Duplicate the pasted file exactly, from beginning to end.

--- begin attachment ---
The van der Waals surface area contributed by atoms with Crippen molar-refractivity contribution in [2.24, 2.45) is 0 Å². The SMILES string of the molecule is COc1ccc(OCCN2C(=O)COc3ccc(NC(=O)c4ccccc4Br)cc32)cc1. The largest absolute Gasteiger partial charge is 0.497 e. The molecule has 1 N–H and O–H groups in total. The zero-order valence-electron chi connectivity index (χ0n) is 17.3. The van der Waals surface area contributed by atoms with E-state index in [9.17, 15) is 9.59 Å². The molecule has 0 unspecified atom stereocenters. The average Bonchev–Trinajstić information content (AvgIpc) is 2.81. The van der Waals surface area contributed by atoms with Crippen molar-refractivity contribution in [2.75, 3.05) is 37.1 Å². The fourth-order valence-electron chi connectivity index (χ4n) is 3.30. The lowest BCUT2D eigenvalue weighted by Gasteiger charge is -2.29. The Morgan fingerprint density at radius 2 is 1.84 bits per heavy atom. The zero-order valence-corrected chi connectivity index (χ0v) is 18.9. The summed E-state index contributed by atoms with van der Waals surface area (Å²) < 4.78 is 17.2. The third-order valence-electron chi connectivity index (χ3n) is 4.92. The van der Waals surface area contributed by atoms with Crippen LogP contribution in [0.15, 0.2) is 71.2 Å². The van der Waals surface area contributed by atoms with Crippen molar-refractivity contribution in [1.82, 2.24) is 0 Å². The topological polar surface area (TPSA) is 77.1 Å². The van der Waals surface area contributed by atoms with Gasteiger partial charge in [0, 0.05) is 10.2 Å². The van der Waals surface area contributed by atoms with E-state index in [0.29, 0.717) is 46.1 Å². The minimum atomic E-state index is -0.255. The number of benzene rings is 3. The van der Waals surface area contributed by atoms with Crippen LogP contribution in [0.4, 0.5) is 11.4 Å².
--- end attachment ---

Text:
The van der Waals surface area contributed by atoms with Crippen molar-refractivity contribution in [2.24, 2.45) is 0 Å². The SMILES string of the molecule is COc1ccc(OCCN2C(=O)COc3ccc(NC(=O)c4ccccc4Br)cc32)cc1. The largest absolute Gasteiger partial charge is 0.497 e. The molecule has 1 N–H and O–H groups in total. The zero-order valence-electron chi connectivity index (χ0n) is 17.3. The van der Waals surface area contributed by atoms with E-state index in [9.17, 15) is 9.59 Å². The molecule has 0 unspecified atom stereocenters. The average Bonchev–Trinajstić information content (AvgIpc) is 2.81. The van der Waals surface area contributed by atoms with Crippen molar-refractivity contribution in [2.75, 3.05) is 37.1 Å². The fourth-order valence-electron chi connectivity index (χ4n) is 3.30. The lowest BCUT2D eigenvalue weighted by Gasteiger charge is -2.29. The Morgan fingerprint density at radius 2 is 1.84 bits per heavy atom. The zero-order valence-corrected chi connectivity index (χ0v) is 18.9. The summed E-state index contributed by atoms with van der Waals surface area (Å²) < 4.78 is 17.2. The third-order valence-electron chi connectivity index (χ3n) is 4.92. The van der Waals surface area contributed by atoms with Crippen LogP contribution in [0.15, 0.2) is 71.2 Å². The van der Waals surface area contributed by atoms with Crippen molar-refractivity contribution in [1.82, 2.24) is 0 Å². The topological polar surface area (TPSA) is 77.1 Å². The van der Waals surface area contributed by atoms with Gasteiger partial charge in [0, 0.05) is 10.2 Å². The van der Waals surface area contributed by atoms with E-state index in [0.29, 0.717) is 46.1 Å². The minimum atomic E-state index is -0.255. The number of benzene rings is 3. The van der Waals surface area contributed by atoms with Crippen LogP contribution in [0.4, 0.5) is 11.4 Å².